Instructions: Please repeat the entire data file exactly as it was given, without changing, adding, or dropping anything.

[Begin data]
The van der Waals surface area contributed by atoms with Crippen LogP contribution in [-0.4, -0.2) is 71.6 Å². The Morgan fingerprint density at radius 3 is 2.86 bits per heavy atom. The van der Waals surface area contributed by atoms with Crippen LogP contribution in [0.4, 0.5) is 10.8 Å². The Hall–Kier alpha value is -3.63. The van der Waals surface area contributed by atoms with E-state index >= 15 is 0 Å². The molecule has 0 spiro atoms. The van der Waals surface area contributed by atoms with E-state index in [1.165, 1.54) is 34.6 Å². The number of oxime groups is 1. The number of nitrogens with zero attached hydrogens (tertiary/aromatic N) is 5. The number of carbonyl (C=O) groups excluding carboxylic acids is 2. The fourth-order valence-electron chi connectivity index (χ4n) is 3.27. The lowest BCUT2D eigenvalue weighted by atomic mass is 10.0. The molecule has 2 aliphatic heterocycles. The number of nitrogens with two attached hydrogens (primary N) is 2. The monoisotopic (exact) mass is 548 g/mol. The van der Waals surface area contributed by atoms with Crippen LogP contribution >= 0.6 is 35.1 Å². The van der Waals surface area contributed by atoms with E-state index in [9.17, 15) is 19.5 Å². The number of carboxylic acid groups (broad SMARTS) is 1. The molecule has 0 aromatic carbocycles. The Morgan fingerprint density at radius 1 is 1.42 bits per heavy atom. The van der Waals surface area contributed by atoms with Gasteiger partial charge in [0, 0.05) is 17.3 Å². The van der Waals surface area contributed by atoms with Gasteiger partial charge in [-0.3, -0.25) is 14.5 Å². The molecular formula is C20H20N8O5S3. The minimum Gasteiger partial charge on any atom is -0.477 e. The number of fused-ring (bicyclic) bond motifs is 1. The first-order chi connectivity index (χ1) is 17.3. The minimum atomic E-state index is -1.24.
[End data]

The van der Waals surface area contributed by atoms with Crippen LogP contribution in [-0.4, -0.2) is 71.6 Å². The Morgan fingerprint density at radius 3 is 2.86 bits per heavy atom. The van der Waals surface area contributed by atoms with Crippen LogP contribution in [0.4, 0.5) is 10.8 Å². The Hall–Kier alpha value is -3.63. The van der Waals surface area contributed by atoms with E-state index >= 15 is 0 Å². The molecule has 0 spiro atoms. The van der Waals surface area contributed by atoms with E-state index in [1.165, 1.54) is 34.6 Å². The number of oxime groups is 1. The number of nitrogens with zero attached hydrogens (tertiary/aromatic N) is 5. The number of carbonyl (C=O) groups excluding carboxylic acids is 2. The fourth-order valence-electron chi connectivity index (χ4n) is 3.27. The lowest BCUT2D eigenvalue weighted by atomic mass is 10.0. The molecule has 2 aliphatic heterocycles. The number of nitrogens with two attached hydrogens (primary N) is 2. The monoisotopic (exact) mass is 548 g/mol. The van der Waals surface area contributed by atoms with Crippen LogP contribution >= 0.6 is 35.1 Å². The van der Waals surface area contributed by atoms with E-state index in [9.17, 15) is 19.5 Å². The number of carboxylic acid groups (broad SMARTS) is 1. The molecule has 0 aromatic carbocycles. The Morgan fingerprint density at radius 1 is 1.42 bits per heavy atom. The van der Waals surface area contributed by atoms with Gasteiger partial charge in [0, 0.05) is 17.3 Å². The van der Waals surface area contributed by atoms with Gasteiger partial charge in [-0.3, -0.25) is 14.5 Å². The molecular formula is C20H20N8O5S3. The minimum Gasteiger partial charge on any atom is -0.477 e. The number of fused-ring (bicyclic) bond motifs is 1. The first-order chi connectivity index (χ1) is 17.3. The minimum atomic E-state index is -1.24.